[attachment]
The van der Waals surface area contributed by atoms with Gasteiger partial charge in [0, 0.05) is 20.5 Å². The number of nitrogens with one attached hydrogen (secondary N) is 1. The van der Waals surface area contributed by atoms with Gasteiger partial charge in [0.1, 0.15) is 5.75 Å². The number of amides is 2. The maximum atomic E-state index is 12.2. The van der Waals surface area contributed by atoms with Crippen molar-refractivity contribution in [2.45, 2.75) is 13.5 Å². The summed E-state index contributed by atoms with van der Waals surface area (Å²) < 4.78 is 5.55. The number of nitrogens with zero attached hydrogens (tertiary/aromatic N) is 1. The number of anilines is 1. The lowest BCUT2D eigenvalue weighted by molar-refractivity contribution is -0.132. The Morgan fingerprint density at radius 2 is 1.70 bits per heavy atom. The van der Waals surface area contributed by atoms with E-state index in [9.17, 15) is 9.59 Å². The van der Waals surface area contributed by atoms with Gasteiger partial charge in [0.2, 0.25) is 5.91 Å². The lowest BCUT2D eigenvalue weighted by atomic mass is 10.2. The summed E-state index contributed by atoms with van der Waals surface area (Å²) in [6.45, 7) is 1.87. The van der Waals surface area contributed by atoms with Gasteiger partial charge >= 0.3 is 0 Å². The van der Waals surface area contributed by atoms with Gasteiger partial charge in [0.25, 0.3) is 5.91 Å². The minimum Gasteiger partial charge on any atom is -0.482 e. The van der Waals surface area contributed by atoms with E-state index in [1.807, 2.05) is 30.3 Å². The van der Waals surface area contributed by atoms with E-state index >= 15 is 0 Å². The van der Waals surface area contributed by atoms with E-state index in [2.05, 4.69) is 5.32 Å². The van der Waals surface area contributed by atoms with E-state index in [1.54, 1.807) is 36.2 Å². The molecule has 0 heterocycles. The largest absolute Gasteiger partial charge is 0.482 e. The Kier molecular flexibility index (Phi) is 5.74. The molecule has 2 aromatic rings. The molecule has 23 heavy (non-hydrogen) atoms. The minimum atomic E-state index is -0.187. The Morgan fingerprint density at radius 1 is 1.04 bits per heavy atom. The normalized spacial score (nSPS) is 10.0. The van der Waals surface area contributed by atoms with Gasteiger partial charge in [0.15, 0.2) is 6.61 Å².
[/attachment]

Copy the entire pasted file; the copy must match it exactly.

The van der Waals surface area contributed by atoms with Gasteiger partial charge in [0, 0.05) is 20.5 Å². The number of nitrogens with one attached hydrogen (secondary N) is 1. The van der Waals surface area contributed by atoms with Gasteiger partial charge in [0.1, 0.15) is 5.75 Å². The number of amides is 2. The maximum atomic E-state index is 12.2. The van der Waals surface area contributed by atoms with Crippen molar-refractivity contribution in [2.45, 2.75) is 13.5 Å². The summed E-state index contributed by atoms with van der Waals surface area (Å²) < 4.78 is 5.55. The number of nitrogens with zero attached hydrogens (tertiary/aromatic N) is 1. The number of anilines is 1. The lowest BCUT2D eigenvalue weighted by molar-refractivity contribution is -0.132. The Morgan fingerprint density at radius 2 is 1.70 bits per heavy atom. The van der Waals surface area contributed by atoms with E-state index in [9.17, 15) is 9.59 Å². The van der Waals surface area contributed by atoms with Gasteiger partial charge in [0.2, 0.25) is 5.91 Å². The lowest BCUT2D eigenvalue weighted by atomic mass is 10.2. The summed E-state index contributed by atoms with van der Waals surface area (Å²) in [6.45, 7) is 1.87. The van der Waals surface area contributed by atoms with Gasteiger partial charge >= 0.3 is 0 Å². The van der Waals surface area contributed by atoms with Gasteiger partial charge in [0.25, 0.3) is 5.91 Å². The minimum Gasteiger partial charge on any atom is -0.482 e. The van der Waals surface area contributed by atoms with E-state index in [1.807, 2.05) is 30.3 Å². The van der Waals surface area contributed by atoms with E-state index >= 15 is 0 Å². The van der Waals surface area contributed by atoms with E-state index in [2.05, 4.69) is 5.32 Å². The van der Waals surface area contributed by atoms with E-state index in [1.54, 1.807) is 36.2 Å². The molecule has 0 heterocycles. The largest absolute Gasteiger partial charge is 0.482 e. The Kier molecular flexibility index (Phi) is 5.74. The molecule has 2 aromatic rings. The molecule has 23 heavy (non-hydrogen) atoms. The minimum atomic E-state index is -0.187. The Morgan fingerprint density at radius 1 is 1.04 bits per heavy atom. The normalized spacial score (nSPS) is 10.0. The van der Waals surface area contributed by atoms with Gasteiger partial charge in [0.15, 0.2) is 6.61 Å².